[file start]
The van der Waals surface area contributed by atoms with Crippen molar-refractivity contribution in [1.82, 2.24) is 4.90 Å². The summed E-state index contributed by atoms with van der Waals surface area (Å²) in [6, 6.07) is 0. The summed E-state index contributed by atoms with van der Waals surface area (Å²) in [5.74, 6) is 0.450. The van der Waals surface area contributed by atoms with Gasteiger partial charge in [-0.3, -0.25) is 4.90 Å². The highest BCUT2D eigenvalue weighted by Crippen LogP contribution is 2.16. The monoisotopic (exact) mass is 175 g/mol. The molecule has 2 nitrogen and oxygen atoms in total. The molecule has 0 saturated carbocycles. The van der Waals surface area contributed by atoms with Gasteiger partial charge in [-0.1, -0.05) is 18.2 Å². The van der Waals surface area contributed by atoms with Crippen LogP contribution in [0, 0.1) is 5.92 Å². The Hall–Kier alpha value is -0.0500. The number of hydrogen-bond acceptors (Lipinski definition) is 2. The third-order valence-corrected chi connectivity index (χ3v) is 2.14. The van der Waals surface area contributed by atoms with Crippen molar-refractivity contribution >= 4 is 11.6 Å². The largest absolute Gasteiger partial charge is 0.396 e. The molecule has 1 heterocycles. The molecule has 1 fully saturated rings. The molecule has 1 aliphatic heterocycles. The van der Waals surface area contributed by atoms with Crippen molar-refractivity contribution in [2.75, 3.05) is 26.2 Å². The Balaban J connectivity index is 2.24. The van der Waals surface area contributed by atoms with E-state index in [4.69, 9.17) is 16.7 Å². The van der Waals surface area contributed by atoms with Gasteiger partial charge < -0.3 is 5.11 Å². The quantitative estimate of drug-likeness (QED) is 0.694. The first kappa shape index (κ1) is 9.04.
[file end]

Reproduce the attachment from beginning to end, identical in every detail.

The van der Waals surface area contributed by atoms with Crippen molar-refractivity contribution in [1.82, 2.24) is 4.90 Å². The summed E-state index contributed by atoms with van der Waals surface area (Å²) in [6, 6.07) is 0. The summed E-state index contributed by atoms with van der Waals surface area (Å²) in [5.74, 6) is 0.450. The van der Waals surface area contributed by atoms with Gasteiger partial charge in [-0.3, -0.25) is 4.90 Å². The highest BCUT2D eigenvalue weighted by Crippen LogP contribution is 2.16. The monoisotopic (exact) mass is 175 g/mol. The molecule has 2 nitrogen and oxygen atoms in total. The molecule has 0 saturated carbocycles. The van der Waals surface area contributed by atoms with Gasteiger partial charge in [-0.1, -0.05) is 18.2 Å². The van der Waals surface area contributed by atoms with Crippen LogP contribution in [0, 0.1) is 5.92 Å². The Hall–Kier alpha value is -0.0500. The number of hydrogen-bond acceptors (Lipinski definition) is 2. The third-order valence-corrected chi connectivity index (χ3v) is 2.14. The van der Waals surface area contributed by atoms with Crippen molar-refractivity contribution >= 4 is 11.6 Å². The largest absolute Gasteiger partial charge is 0.396 e. The molecule has 1 heterocycles. The molecule has 1 fully saturated rings. The molecule has 1 aliphatic heterocycles. The van der Waals surface area contributed by atoms with Crippen molar-refractivity contribution in [2.75, 3.05) is 26.2 Å². The Balaban J connectivity index is 2.24. The van der Waals surface area contributed by atoms with E-state index in [4.69, 9.17) is 16.7 Å². The van der Waals surface area contributed by atoms with Gasteiger partial charge < -0.3 is 5.11 Å². The quantitative estimate of drug-likeness (QED) is 0.694. The first kappa shape index (κ1) is 9.04.